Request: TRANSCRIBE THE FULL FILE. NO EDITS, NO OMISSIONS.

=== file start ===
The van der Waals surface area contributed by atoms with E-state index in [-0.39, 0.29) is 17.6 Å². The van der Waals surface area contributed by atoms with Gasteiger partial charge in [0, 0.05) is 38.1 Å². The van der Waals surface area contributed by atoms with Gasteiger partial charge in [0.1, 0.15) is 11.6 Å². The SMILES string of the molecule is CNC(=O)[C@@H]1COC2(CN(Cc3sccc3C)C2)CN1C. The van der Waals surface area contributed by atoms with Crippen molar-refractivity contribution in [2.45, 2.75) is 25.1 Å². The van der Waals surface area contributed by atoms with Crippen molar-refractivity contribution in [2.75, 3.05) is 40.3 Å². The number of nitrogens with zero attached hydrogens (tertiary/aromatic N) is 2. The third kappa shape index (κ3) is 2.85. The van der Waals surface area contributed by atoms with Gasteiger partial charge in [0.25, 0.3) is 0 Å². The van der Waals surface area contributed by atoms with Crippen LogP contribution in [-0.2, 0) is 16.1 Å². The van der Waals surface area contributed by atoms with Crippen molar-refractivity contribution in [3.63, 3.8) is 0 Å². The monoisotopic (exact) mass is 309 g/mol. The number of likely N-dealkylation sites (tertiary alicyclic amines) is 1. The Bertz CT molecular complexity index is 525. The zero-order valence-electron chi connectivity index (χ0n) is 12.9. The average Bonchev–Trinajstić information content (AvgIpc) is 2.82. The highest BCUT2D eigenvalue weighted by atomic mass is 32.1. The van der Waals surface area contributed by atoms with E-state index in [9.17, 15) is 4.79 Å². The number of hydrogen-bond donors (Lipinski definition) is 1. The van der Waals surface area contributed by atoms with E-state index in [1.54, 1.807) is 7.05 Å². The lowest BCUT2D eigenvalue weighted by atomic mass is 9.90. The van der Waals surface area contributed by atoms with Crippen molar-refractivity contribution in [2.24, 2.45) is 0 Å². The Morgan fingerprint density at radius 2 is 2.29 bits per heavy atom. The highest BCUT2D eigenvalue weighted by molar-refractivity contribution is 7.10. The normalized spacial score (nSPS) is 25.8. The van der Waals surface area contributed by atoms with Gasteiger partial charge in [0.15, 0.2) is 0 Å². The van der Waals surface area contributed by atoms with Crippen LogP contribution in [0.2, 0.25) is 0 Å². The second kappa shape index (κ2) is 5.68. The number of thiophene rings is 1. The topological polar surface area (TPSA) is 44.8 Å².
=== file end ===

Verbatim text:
The van der Waals surface area contributed by atoms with E-state index in [-0.39, 0.29) is 17.6 Å². The van der Waals surface area contributed by atoms with Gasteiger partial charge in [0, 0.05) is 38.1 Å². The van der Waals surface area contributed by atoms with Gasteiger partial charge in [0.1, 0.15) is 11.6 Å². The SMILES string of the molecule is CNC(=O)[C@@H]1COC2(CN(Cc3sccc3C)C2)CN1C. The van der Waals surface area contributed by atoms with Crippen molar-refractivity contribution in [2.45, 2.75) is 25.1 Å². The van der Waals surface area contributed by atoms with Crippen molar-refractivity contribution in [2.75, 3.05) is 40.3 Å². The number of nitrogens with zero attached hydrogens (tertiary/aromatic N) is 2. The third kappa shape index (κ3) is 2.85. The van der Waals surface area contributed by atoms with Gasteiger partial charge in [0.25, 0.3) is 0 Å². The van der Waals surface area contributed by atoms with Crippen LogP contribution in [-0.2, 0) is 16.1 Å². The van der Waals surface area contributed by atoms with Crippen molar-refractivity contribution in [3.63, 3.8) is 0 Å². The monoisotopic (exact) mass is 309 g/mol. The number of likely N-dealkylation sites (tertiary alicyclic amines) is 1. The Bertz CT molecular complexity index is 525. The zero-order valence-electron chi connectivity index (χ0n) is 12.9. The average Bonchev–Trinajstić information content (AvgIpc) is 2.82. The highest BCUT2D eigenvalue weighted by atomic mass is 32.1. The van der Waals surface area contributed by atoms with E-state index in [9.17, 15) is 4.79 Å². The number of hydrogen-bond donors (Lipinski definition) is 1. The van der Waals surface area contributed by atoms with E-state index in [1.54, 1.807) is 7.05 Å². The lowest BCUT2D eigenvalue weighted by atomic mass is 9.90. The van der Waals surface area contributed by atoms with Crippen molar-refractivity contribution in [2.24, 2.45) is 0 Å². The Morgan fingerprint density at radius 2 is 2.29 bits per heavy atom. The highest BCUT2D eigenvalue weighted by molar-refractivity contribution is 7.10. The normalized spacial score (nSPS) is 25.8. The van der Waals surface area contributed by atoms with Gasteiger partial charge in [0.15, 0.2) is 0 Å². The van der Waals surface area contributed by atoms with Crippen LogP contribution in [0.2, 0.25) is 0 Å². The second kappa shape index (κ2) is 5.68. The number of thiophene rings is 1. The topological polar surface area (TPSA) is 44.8 Å².